A bestselling fantasy writer started with modest goals.
As a child Brandon L. Mull (BA ’00) often wondered what magic might be lurking in the forest surrounding his Connecticut neighborhood. He answered his own question by inventing scores of adventures and games about the woods, spinning tales that became more elaborate as he grew up.
“I’ve always had the wildest imagination in the room,” explains Mull, now the New York Times bestselling author of Fablehaven, a series of fantasy books for readers 10 and up. “I must have brought it with me at birth. I can slide into hermit mode and live comfortably in my head. I make up stories endlessly.”
When he enrolled at BYU, however, Mull majored in public relations, not creative writing. “I was scared I could not make a living as a writer,” he says. But he minored in English and secretly considered it his major. He also wrote for the Daily Universe and served four years as the head writer for Divine Comedy, a student humor troupe. “That was the best writing workshop I have ever had. I got honest feedback from the crowds and had a chance to hone my work. It taught me to keep the audience in mind as I wrote and helped me become character driven.”
While Mull enjoyed writing, he did not know how practical it would be when he married and had children. “I did everything to make a writing career possible throughout college and the years following,” says Mull, who has worked as a filing clerk, patio installer, movie promoter, and copywriter. “I just kept it a secret. I was afraid to tell anyone—I didn’t want to be pitied.”
There is little to pity these days. Mull’s world of mythical creatures and magical plots have taken him to the New York Times bestseller list four times. The author seems to be surrounded by his own magical fairy dust. He is writing the fifth book in the Fablehaven series and has signed a contract for three hardcover books with Simon and Schuster. Avi Arad, producer of the Spider-Man and X-Men movies, has acquired the rights to makeFablehaven into a movie.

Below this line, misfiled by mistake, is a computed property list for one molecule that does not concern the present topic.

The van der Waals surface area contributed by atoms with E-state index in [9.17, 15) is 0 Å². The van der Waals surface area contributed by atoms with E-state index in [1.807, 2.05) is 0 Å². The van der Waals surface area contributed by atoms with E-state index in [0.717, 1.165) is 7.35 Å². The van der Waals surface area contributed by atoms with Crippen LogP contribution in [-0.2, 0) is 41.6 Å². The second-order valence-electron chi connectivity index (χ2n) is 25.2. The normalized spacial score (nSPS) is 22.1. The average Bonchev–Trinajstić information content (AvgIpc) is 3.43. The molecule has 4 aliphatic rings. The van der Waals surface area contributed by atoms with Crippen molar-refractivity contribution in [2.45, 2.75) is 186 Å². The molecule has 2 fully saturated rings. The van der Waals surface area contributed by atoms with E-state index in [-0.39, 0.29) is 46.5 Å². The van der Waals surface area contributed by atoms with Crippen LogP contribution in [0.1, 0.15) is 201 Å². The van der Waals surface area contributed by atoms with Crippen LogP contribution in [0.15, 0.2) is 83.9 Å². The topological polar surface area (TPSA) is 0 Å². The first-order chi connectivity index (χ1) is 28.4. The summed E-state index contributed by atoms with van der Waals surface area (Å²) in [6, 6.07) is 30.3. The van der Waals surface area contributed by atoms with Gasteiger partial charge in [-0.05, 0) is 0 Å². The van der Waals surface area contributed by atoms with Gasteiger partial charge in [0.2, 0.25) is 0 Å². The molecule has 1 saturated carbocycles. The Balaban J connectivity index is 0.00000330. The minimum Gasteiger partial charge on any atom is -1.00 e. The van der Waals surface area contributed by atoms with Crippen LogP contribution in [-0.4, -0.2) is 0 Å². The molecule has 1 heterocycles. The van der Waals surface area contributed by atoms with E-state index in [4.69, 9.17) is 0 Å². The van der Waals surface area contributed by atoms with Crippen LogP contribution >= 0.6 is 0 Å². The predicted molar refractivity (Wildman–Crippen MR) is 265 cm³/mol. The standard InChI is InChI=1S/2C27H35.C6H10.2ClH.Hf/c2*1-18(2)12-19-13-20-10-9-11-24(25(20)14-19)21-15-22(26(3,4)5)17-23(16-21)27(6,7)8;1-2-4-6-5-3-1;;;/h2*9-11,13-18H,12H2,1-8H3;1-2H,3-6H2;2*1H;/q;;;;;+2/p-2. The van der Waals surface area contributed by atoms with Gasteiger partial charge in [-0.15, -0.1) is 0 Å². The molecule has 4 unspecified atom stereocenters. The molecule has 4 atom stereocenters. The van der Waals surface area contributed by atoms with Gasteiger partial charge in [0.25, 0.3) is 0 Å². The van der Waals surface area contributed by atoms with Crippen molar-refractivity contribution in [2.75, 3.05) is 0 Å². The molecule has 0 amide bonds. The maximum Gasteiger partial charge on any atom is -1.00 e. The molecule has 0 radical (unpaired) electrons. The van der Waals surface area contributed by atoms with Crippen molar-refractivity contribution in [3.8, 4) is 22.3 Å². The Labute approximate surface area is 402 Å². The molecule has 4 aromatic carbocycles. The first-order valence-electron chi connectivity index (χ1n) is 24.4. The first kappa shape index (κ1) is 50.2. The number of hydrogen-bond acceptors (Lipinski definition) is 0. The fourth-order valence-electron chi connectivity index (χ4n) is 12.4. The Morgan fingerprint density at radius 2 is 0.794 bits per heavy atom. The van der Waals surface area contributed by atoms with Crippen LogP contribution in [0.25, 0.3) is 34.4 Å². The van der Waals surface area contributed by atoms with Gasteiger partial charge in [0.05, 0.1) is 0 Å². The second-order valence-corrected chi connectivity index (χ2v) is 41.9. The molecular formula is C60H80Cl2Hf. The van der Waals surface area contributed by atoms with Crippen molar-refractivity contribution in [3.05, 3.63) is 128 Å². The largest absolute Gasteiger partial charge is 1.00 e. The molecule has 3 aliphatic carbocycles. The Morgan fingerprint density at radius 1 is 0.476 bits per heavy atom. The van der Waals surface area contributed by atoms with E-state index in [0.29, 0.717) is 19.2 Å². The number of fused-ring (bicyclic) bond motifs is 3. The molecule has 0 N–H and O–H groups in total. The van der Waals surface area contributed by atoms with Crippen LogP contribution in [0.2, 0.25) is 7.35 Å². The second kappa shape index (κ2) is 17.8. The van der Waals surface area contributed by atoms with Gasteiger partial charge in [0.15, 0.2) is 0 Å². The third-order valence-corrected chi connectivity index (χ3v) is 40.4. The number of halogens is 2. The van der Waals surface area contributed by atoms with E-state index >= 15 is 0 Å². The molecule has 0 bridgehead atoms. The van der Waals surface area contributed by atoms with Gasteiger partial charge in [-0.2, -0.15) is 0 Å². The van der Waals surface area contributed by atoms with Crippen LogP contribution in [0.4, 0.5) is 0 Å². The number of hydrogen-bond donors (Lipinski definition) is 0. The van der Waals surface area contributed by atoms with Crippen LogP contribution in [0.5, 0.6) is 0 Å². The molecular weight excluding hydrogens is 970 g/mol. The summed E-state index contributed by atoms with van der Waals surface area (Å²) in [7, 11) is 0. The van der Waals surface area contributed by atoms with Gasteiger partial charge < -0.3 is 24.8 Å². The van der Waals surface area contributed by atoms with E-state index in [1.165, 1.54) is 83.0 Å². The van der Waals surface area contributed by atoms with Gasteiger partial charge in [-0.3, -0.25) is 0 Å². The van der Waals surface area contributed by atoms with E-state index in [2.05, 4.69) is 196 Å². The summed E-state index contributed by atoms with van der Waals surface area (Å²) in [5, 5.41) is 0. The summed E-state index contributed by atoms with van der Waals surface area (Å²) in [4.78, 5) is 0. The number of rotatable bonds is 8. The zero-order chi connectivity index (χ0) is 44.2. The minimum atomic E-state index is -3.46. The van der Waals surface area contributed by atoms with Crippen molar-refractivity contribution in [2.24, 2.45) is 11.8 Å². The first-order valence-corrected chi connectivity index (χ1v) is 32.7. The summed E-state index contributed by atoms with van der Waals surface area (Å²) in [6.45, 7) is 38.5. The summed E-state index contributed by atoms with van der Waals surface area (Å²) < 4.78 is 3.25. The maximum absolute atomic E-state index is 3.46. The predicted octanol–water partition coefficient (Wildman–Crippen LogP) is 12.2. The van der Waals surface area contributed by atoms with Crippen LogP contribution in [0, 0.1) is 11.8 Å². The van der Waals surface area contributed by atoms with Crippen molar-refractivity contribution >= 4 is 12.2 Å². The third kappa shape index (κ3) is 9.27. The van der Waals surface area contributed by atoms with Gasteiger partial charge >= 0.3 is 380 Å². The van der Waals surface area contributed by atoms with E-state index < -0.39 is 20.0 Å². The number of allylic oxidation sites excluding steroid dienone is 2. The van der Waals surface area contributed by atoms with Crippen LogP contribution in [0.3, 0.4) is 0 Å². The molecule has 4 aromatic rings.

In Fablehaven Mull chronicles the adventures of Kendra and Seth, everyday siblings who discover their grandfather is the caretaker of a centuries-old refuge for ogres, naiads, fairies, witches, trolls, and other fantastical characters. The stronghold’s existence is under constant threat of extinction by forces eager to destroy Fablehaven. Throughout, Mull offers his own spin on legends. For example, the satyrs are frat-type boys, the fairies vain, and the trolls greedy.
“That I can be doing this is amazing,” Mull says. “It didn’t look that promising in the beginning.” After graduating from BYU, he sent off his first manuscript to East Coast publishers and received the standard rejections. He eventually got the attention of a senior executive at Excel Entertainment, where he worked, who put him in touch with Shadow Mountain, a division of Deseret Book. The publisher passed on Mull’s first effort but liked his writing enough to give him another try. So he wrote a draft of Fablehaven, one of several stories he had in mind. It was accepted, and, as he says, “it took offâ€‰.â€‰.â€‰.â€‰immediately and has been steadily climbing.”
Shadow Mountain put Mull on school tours nationwide, and Mull inspires children five months of the year to invent their own worlds through reading and writing. “This grassroots marketing has really worked. I’m especially hot in the Jell-O belt (Utah, Idaho, and Arizona),” he says.
Since the first Fablehaven book release in 2006, Mull’s books have found national and international audiences. This fills his modest “top career goal of paying the bills as a writer.” But that doesn’t mean Mull is satisfied: “I believe my best stories are yet to come.”